Update: The Command Line Tools for Xcode 5 include SVN 1.7.10.
I downloaded the latest version of Eclipse and Subclipse for my new work Macbook Pro. When I ran
svn commands in Terminal I received some odd messages. After some confusion, I realized Subclipse checked out the repository using SVN version 1.7. Unfortunately Mac OS X Mountain Lion runs SVN version 1.6.
I could have downgraded Subclipse. However, I had already checked out several repositories. Furthermore, I liked the smaller footprint of SVN 1.7. In typical lazy developer fashion, I went with updating SVN to version 1.7 for Mac OS X.
To give due credit, the foundations of this post came from a post on Building SVN 1.7. Although I expanded on it, I encourage you to read the original post. For completeness, I outlined the full process below.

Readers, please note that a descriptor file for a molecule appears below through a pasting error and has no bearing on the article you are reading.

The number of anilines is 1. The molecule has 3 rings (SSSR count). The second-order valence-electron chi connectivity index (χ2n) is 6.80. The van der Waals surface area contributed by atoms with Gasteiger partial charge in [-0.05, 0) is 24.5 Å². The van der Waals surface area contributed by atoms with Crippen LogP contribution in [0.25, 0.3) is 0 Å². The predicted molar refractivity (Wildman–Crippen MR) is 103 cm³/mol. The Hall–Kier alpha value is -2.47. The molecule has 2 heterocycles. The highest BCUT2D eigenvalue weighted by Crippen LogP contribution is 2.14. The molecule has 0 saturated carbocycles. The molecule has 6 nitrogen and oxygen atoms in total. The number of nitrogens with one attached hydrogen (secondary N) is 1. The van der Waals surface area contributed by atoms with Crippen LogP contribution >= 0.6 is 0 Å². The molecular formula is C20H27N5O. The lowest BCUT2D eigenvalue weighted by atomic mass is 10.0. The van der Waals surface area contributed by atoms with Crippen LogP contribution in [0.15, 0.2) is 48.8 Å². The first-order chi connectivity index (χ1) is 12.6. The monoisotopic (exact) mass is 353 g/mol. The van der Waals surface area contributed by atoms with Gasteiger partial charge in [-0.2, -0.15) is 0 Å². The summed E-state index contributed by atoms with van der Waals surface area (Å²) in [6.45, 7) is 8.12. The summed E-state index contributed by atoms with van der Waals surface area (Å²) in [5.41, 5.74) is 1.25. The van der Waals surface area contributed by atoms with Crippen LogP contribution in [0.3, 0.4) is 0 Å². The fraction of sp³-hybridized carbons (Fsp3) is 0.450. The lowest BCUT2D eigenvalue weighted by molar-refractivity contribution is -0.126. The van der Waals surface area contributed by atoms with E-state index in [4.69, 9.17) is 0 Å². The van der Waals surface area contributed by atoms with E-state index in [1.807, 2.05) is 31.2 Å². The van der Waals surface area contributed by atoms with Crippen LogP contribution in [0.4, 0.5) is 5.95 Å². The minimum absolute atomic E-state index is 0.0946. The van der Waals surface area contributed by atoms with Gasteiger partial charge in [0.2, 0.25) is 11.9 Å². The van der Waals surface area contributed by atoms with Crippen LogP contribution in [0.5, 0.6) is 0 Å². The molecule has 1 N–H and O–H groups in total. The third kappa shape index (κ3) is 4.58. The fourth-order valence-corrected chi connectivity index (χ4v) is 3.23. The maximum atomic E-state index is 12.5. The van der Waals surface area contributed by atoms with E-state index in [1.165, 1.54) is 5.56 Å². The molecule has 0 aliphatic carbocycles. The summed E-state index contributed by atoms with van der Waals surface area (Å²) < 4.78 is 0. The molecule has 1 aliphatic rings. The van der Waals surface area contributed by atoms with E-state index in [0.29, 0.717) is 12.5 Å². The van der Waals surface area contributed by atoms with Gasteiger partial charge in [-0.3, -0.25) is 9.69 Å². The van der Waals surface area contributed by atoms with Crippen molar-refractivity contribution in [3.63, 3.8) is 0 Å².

Note: To compile and install SVN 1.7 you need Xcode with the Command Line Tools installed.
Download the SVN Source
cd ~/Downloads/ curl -o subversion-latest.tar.gz http://apache.mirrors.tds.net/subversion/subversion-1.7.8.tar.gz tar -xvf subversion-latest.tar.gz
Note: You may need to update the
curl command to download the latest SVN 1.7 source.
Build and Install SVN
The default SVN install on Mac OS X uses neon. neon allows you to connect to remote SVN repositories via HTTP and HTTPS. Lines 2-7 installs neon. Line 8 builds SVN using the
--with-neon configuration flag.
cd ~/Downloads/subversion-1.7.* sh get-deps.sh neon cd neon/ ./configure --with-ssl make sudo make install cd .. ./configure --prefix=/usr/local --with-neon make sudo make install
Using the New SVN
Your environment will still use SVN version installed with Mac OS X:
To use the SVN version you just installed, you can update your
PATH. Assuming you are using the bash shell, add or edit the following line in your
You should now see the SVN version you installed:
Find this interesting? Let's continue the conversation on Twitter.